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Many modern Ford vehicles come with the driver-assist parallel parking feature, but the blue oval brand won’t offer it any longer. Recently, Ford Motor Co. reviewed what customers actually use and found that some features seem unnecessary. The driver-assist parallel parking feature is handy for drivers who park on city streets, but it often goes unused.

What does removing this parking feature mean for Ford?

Removing this feature from Ford vehicles means savings of about $60 per vehicle, which is $10 million per year. This amount would be life-changing for most people, but for a large company like Ford, this is only one small way to tighten the belts and cut some of the unnecessary spending.

2024 Ford Explorer, this Ford vehicle can be had with the driver-assist parallel parking feature at some of the top trim levels.
2024 Ford Explorer | Ford

Why is this feature a good place to start cutting spending?

Most drivers aren’t likely to notice the change. The driver-assist parallel parking feature is an option on many higher trim levels. It’s a one-time cost item for the 2024 Ford Explorer, which adds $355 to the vehicle’s cost.

Unfortunately, this feature lacks the industry consistency required to make it useful. Also, the driver has to be part of the process during parallel parking, which means it lacks some of the autonomy desired in a self-parking item. While the name, driver-assist parallel parking, tells drivers they must be part of the process, many drivers search for automated features on newer vehicles.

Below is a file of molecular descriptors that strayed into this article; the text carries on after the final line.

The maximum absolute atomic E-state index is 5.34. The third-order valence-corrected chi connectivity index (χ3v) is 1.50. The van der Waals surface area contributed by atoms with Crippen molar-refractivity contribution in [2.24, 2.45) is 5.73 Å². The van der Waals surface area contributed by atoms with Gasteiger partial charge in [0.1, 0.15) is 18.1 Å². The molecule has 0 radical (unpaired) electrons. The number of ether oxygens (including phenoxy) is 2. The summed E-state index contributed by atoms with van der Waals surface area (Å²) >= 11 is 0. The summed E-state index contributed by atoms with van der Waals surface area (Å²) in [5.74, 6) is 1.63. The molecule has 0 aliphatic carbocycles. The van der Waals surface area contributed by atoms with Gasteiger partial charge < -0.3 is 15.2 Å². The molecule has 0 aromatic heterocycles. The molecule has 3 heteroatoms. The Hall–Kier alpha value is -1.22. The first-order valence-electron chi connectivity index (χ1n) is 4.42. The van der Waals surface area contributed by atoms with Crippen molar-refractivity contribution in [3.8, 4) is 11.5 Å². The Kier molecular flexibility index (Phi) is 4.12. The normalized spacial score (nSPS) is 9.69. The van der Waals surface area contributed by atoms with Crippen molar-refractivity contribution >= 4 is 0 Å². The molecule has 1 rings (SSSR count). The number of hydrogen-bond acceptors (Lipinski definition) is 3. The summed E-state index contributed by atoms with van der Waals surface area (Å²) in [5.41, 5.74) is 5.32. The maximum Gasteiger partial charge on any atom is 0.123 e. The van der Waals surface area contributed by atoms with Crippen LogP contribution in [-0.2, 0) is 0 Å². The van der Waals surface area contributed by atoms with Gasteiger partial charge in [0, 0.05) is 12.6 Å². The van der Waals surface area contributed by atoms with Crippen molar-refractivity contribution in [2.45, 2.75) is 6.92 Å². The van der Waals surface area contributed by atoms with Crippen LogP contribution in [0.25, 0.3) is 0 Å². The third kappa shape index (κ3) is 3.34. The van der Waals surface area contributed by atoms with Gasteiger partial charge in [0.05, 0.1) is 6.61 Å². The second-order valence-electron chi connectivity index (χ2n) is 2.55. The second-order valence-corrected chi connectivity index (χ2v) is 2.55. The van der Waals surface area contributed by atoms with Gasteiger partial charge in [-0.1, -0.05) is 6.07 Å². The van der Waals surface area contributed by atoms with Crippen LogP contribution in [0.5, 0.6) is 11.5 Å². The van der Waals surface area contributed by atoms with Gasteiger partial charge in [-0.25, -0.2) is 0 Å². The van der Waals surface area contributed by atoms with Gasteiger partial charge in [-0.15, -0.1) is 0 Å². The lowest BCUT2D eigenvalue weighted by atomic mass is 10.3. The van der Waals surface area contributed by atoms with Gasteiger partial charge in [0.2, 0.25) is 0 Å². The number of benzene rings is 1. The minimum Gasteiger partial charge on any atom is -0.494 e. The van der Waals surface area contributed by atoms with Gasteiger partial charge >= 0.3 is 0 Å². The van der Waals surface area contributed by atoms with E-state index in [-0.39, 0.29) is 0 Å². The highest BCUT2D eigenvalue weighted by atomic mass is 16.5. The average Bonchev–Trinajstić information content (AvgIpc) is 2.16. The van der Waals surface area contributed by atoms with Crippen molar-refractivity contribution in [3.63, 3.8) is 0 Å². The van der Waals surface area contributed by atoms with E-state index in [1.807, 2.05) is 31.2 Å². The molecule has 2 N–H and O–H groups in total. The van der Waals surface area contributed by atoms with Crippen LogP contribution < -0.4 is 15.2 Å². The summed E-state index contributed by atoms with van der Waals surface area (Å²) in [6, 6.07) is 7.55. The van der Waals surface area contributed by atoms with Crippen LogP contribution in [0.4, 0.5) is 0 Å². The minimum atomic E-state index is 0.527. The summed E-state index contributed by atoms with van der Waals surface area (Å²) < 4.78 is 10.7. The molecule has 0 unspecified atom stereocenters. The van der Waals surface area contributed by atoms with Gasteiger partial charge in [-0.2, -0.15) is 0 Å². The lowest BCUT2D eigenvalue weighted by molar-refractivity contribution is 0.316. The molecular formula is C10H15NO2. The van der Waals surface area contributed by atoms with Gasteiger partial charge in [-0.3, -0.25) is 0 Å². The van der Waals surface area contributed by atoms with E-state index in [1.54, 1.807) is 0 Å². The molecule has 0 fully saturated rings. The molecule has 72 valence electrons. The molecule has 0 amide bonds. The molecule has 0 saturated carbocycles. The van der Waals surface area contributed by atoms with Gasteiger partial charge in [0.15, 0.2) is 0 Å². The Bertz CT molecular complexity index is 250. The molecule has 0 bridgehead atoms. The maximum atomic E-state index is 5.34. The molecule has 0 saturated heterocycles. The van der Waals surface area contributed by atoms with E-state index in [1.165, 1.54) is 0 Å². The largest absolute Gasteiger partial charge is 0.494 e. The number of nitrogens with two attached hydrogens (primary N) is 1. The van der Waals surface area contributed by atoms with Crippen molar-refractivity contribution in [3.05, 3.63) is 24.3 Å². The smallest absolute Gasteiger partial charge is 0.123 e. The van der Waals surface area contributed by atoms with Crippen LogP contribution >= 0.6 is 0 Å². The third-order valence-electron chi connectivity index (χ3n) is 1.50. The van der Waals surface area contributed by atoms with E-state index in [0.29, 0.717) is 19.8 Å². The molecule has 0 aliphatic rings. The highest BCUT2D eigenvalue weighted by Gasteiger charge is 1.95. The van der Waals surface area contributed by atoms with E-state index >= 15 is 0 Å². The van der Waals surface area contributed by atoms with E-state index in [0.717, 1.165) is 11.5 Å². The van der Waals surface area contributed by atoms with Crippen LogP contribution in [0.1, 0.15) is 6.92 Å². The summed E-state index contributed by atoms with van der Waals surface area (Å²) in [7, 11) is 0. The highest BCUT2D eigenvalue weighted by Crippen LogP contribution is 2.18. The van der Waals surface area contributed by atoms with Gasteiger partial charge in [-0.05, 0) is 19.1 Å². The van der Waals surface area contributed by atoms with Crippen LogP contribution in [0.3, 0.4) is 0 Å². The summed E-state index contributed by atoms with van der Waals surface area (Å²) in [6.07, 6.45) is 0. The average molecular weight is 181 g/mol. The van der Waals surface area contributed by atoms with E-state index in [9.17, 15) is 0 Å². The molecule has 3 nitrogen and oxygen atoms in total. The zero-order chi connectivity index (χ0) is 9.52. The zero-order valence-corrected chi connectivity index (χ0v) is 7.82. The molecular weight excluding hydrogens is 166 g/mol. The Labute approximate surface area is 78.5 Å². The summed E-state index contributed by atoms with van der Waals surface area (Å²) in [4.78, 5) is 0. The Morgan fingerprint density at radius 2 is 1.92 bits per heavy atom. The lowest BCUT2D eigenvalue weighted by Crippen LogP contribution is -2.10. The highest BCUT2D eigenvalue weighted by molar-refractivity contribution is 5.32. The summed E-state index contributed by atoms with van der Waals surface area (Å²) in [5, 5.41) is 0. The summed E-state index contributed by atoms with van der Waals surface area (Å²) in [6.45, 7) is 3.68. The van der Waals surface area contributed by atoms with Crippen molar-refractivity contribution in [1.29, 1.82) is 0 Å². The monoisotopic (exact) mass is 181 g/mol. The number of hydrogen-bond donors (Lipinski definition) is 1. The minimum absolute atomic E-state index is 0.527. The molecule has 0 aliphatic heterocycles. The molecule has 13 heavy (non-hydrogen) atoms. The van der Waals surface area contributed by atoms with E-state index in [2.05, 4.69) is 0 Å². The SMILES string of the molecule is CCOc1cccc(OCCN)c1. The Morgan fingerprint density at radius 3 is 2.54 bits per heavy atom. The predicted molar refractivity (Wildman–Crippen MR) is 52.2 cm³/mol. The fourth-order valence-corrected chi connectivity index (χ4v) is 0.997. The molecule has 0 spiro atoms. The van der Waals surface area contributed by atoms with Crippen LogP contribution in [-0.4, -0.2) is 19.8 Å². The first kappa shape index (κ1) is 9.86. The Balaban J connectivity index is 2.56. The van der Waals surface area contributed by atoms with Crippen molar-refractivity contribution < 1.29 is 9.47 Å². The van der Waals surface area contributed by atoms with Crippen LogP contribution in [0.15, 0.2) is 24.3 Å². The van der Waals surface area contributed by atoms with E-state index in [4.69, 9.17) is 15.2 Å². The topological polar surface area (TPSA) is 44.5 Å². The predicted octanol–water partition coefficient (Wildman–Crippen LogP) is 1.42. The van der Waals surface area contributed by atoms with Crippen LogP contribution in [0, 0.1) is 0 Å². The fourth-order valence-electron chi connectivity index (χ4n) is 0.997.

Will anyone notice this change?

Some drivers utilize the parking feature in their Ford vehicles, and these drivers could notice the difference. Based on system alerts and direction, the driver-assist parallel parking handles the steering while the driver shifts, accelerates, and brakes. Using this feature removes some of the anxiety surrounding parallel parking. It seems new drivers will simply have to learn this parking maneuver or drive around the block searching for perpendicular parking spaces.

This system might be too difficult to catch on

Using connected vehicle data, Ford discovered an overwhelming number of Ford vehicle owners don’t use the Active Park Assist feature. The feature requires the driver to handle most of the parallel parking processes. This might be more difficult for some drivers than simply completing the action on their own. Many drivers might never park in a parallel space along the street, another reason for this feature’s deletion and a signal to the movement into suburban America.

Another cost-saving change for Ford vehicles

In addition to the mostly unused and unnoticed driver-assist parallel parking feature, Ford will replace a vehicle part that consumers rarely see. This change could save as much as $40 per vehicle, which equates to another $10 million per year in savings.

Some Ford vehicles use a specific aero shield for fuel economy, and the Ford team found a way to deliver the same results while removing this shield. Ford is changing its vehicles but is working to do so in a way that doesn’t disrupt the driving experience.

Source: Detroit Free Press